Two Bosons Meet the Fermi Sea

Let us now consider two heavy bosons immersed in a Fermi Sea. In the BO approximation the effective Li-mediated potential between the two bosons can be calculated by [48]:

$$ V_{\text{eff}}(R) = {\varDelta} E(R) - {\varDelta} E(R \rightarrow \infty) $$

Here ΔE(R) denotes the energy reduction of the interacting system compared to the free system

$$ {\varDelta} E(R) = - \frac{\kappa^{2}_{+} + \kappa^{2}_{-}}{2m} - {\int}_{0}^{k_{F}}dk k \frac{\delta_{+} (k) + \delta_{-}(k)}{m \pi} $$

with the bound state wavevectors and scattering phase shifts described by κ± and δ±, respectively [48]. In the asymptotic limit, the energy reduction \({\varDelta } E(R \rightarrow \infty )\) is equivalent to the chemical potential of two free, heavy atoms in a Fermi Sea [49]. The length scale of the Fermi Sea is governed by the Fermi wavevector kF which is related to the atomic density n via kF = (6π2n)1/3.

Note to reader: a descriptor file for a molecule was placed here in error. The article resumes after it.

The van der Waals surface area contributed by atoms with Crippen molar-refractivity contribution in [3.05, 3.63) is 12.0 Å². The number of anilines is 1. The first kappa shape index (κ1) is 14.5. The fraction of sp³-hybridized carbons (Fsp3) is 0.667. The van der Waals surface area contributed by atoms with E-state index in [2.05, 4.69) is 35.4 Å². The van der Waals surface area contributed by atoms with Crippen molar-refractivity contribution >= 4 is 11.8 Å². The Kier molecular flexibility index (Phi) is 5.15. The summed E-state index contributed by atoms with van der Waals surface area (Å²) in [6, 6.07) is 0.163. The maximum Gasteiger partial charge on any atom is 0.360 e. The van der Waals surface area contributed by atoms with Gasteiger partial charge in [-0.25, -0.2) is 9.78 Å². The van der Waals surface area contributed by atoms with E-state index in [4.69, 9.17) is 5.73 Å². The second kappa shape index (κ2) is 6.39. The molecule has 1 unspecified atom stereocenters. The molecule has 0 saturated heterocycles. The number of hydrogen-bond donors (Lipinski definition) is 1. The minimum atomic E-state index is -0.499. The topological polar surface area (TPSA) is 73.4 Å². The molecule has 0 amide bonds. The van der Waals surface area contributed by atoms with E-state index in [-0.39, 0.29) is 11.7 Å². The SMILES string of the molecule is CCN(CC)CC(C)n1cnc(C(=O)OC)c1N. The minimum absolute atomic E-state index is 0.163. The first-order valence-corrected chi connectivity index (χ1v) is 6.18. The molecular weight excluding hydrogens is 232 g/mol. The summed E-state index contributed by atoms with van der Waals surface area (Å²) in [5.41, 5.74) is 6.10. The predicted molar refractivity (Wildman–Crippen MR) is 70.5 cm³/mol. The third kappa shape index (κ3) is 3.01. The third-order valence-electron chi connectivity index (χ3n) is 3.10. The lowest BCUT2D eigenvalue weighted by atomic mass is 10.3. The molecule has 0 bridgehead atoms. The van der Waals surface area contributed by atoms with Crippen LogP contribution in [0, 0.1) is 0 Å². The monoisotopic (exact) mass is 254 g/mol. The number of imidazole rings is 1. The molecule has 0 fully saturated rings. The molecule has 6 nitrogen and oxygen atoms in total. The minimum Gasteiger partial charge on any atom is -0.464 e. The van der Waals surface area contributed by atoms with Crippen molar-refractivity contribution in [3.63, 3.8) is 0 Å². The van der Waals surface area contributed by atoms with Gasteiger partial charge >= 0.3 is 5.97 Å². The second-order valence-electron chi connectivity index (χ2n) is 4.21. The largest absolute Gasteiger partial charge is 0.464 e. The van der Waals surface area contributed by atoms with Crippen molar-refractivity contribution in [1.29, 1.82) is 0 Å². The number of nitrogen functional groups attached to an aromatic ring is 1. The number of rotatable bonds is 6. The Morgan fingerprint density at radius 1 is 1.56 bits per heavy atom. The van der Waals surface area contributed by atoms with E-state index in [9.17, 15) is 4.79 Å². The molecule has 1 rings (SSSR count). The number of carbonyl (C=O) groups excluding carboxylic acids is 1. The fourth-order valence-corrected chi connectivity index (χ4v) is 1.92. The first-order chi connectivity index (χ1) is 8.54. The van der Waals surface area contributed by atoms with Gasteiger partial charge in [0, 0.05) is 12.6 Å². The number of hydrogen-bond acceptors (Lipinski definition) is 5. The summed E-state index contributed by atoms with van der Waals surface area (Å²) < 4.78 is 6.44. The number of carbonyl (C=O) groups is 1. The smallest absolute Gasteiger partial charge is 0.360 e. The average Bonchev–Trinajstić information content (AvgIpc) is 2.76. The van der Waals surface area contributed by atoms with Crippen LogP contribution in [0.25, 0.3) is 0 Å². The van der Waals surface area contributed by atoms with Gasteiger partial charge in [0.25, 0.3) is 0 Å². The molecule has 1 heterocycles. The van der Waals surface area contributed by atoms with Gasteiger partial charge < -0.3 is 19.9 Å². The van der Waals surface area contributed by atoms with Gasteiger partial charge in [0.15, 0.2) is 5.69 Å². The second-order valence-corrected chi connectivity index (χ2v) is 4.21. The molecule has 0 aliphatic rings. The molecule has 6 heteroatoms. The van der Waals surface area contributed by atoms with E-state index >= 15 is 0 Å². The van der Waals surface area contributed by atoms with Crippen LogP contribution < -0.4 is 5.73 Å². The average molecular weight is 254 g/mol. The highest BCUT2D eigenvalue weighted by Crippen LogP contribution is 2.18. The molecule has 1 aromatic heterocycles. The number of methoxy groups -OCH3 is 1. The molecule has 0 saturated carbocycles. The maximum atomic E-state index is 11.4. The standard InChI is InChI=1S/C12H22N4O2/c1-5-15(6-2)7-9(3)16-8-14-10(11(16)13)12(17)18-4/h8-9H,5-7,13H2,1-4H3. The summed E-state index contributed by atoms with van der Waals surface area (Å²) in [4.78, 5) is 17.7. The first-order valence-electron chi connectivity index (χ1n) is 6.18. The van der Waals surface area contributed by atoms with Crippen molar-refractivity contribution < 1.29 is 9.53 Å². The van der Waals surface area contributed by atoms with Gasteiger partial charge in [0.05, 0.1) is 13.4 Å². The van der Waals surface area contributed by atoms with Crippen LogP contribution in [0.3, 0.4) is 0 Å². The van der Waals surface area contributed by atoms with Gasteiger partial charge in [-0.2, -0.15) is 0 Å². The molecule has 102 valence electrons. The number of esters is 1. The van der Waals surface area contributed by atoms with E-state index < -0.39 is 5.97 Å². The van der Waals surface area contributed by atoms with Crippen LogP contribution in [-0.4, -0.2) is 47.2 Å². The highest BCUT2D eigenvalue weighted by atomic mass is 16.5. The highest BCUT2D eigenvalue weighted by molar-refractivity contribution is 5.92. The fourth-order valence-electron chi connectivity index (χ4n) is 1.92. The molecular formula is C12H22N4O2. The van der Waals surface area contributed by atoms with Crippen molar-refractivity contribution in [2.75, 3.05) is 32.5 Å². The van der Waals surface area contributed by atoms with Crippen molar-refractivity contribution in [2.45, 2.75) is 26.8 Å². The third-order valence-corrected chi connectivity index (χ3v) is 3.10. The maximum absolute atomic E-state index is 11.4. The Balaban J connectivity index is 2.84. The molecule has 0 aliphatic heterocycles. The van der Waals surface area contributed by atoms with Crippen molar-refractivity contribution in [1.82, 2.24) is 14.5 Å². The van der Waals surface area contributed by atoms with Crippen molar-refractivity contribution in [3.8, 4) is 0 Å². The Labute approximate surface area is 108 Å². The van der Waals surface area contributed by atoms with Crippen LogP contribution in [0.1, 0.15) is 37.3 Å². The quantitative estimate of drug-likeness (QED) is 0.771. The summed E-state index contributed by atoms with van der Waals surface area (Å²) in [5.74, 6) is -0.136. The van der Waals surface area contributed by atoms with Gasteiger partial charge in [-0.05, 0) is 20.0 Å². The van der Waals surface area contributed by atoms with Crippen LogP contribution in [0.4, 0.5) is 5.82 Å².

In Fig. 3 (left panel) we plot the total potential V (R) = Veff(R) + VBB(R) for which we solve the Schrödinger equation for unitarity \(a_{\text {LiCs}} = a_{\text {CsCs}} = \infty \). The gray shaded area marks the hard wall for R < R0. If we set kFrvdW = 0 (blue line), we recover the potential from the Efimov scenario consisting of a short-range ∝− 1/R6 vdW potential (gray dashed line) and a long-range Efimov potential ∝− 1/R2 (gray dotted line). For increasing kF, the effective potential starts to grow a repulsive barrier around \(R \approx k_{F}^{-1}\) showing damped oscillations. In the inset of Fig. 3, this behavior can be seen more clearly for even larger values of kF. The form of the potential is reminiscent of the form of Friedel oscillations [50] which arise due to the sharp edge of the Fermi distribution. In fact, in the limit of \(a_{\text {LiCs}} \ll R, k_{F}^{-1}\), Veff(R) takes the same form of the Friedel oscillations or of the RKKY interaction [51] in the context of magnetic interactions.